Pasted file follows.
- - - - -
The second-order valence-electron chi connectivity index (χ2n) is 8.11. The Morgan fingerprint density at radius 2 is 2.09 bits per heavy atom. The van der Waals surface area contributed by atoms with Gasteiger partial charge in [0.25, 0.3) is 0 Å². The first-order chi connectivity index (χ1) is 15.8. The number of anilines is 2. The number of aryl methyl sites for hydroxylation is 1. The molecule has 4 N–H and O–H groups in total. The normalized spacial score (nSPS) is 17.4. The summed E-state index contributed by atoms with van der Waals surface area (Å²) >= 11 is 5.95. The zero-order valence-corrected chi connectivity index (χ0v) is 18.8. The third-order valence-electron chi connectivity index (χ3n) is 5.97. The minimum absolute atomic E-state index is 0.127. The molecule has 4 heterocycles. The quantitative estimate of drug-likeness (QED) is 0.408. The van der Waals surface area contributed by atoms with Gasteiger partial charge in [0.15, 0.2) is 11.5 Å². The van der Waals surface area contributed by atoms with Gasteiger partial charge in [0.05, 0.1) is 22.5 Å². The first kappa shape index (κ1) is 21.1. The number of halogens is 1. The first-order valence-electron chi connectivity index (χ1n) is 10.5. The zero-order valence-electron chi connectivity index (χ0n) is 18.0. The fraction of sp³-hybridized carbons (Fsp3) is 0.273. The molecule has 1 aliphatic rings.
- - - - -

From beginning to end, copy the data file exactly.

The second-order valence-electron chi connectivity index (χ2n) is 8.11. The Morgan fingerprint density at radius 2 is 2.09 bits per heavy atom. The van der Waals surface area contributed by atoms with Gasteiger partial charge in [0.25, 0.3) is 0 Å². The first-order chi connectivity index (χ1) is 15.8. The number of anilines is 2. The number of aryl methyl sites for hydroxylation is 1. The molecule has 4 N–H and O–H groups in total. The normalized spacial score (nSPS) is 17.4. The summed E-state index contributed by atoms with van der Waals surface area (Å²) >= 11 is 5.95. The zero-order valence-corrected chi connectivity index (χ0v) is 18.8. The third-order valence-electron chi connectivity index (χ3n) is 5.97. The minimum absolute atomic E-state index is 0.127. The molecule has 4 heterocycles. The quantitative estimate of drug-likeness (QED) is 0.408. The van der Waals surface area contributed by atoms with Gasteiger partial charge in [0.15, 0.2) is 11.5 Å². The van der Waals surface area contributed by atoms with Gasteiger partial charge in [0.05, 0.1) is 22.5 Å². The first kappa shape index (κ1) is 21.1. The number of halogens is 1. The first-order valence-electron chi connectivity index (χ1n) is 10.5. The zero-order valence-electron chi connectivity index (χ0n) is 18.0. The fraction of sp³-hybridized carbons (Fsp3) is 0.273. The molecule has 1 aliphatic rings.